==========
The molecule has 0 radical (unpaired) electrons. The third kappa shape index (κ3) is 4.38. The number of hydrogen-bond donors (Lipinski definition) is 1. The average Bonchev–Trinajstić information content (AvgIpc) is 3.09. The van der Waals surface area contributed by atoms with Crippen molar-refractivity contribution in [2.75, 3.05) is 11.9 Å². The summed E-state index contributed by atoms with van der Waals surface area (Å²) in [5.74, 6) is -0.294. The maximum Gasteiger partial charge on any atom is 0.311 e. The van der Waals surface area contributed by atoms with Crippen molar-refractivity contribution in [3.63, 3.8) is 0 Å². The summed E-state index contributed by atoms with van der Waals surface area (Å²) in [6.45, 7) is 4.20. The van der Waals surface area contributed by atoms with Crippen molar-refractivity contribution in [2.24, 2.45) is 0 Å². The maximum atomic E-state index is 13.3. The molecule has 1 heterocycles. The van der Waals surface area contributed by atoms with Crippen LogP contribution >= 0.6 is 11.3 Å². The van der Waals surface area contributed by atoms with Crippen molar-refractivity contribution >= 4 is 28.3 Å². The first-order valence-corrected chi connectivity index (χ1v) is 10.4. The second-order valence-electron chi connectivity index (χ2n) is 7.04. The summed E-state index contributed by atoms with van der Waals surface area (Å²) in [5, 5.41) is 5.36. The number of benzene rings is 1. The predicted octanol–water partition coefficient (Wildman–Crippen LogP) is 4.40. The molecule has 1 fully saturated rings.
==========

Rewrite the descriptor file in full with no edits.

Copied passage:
The molecule has 0 radical (unpaired) electrons. The third kappa shape index (κ3) is 4.38. The number of hydrogen-bond donors (Lipinski definition) is 1. The average Bonchev–Trinajstić information content (AvgIpc) is 3.09. The van der Waals surface area contributed by atoms with Crippen molar-refractivity contribution in [2.75, 3.05) is 11.9 Å². The summed E-state index contributed by atoms with van der Waals surface area (Å²) in [5.74, 6) is -0.294. The maximum Gasteiger partial charge on any atom is 0.311 e. The van der Waals surface area contributed by atoms with Crippen molar-refractivity contribution in [3.63, 3.8) is 0 Å². The summed E-state index contributed by atoms with van der Waals surface area (Å²) in [6.45, 7) is 4.20. The van der Waals surface area contributed by atoms with Crippen molar-refractivity contribution in [2.24, 2.45) is 0 Å². The maximum atomic E-state index is 13.3. The molecule has 1 heterocycles. The van der Waals surface area contributed by atoms with Crippen LogP contribution >= 0.6 is 11.3 Å². The van der Waals surface area contributed by atoms with Crippen molar-refractivity contribution >= 4 is 28.3 Å². The first-order valence-corrected chi connectivity index (χ1v) is 10.4. The second-order valence-electron chi connectivity index (χ2n) is 7.04. The summed E-state index contributed by atoms with van der Waals surface area (Å²) in [5, 5.41) is 5.36. The number of benzene rings is 1. The predicted octanol–water partition coefficient (Wildman–Crippen LogP) is 4.40. The molecule has 1 fully saturated rings.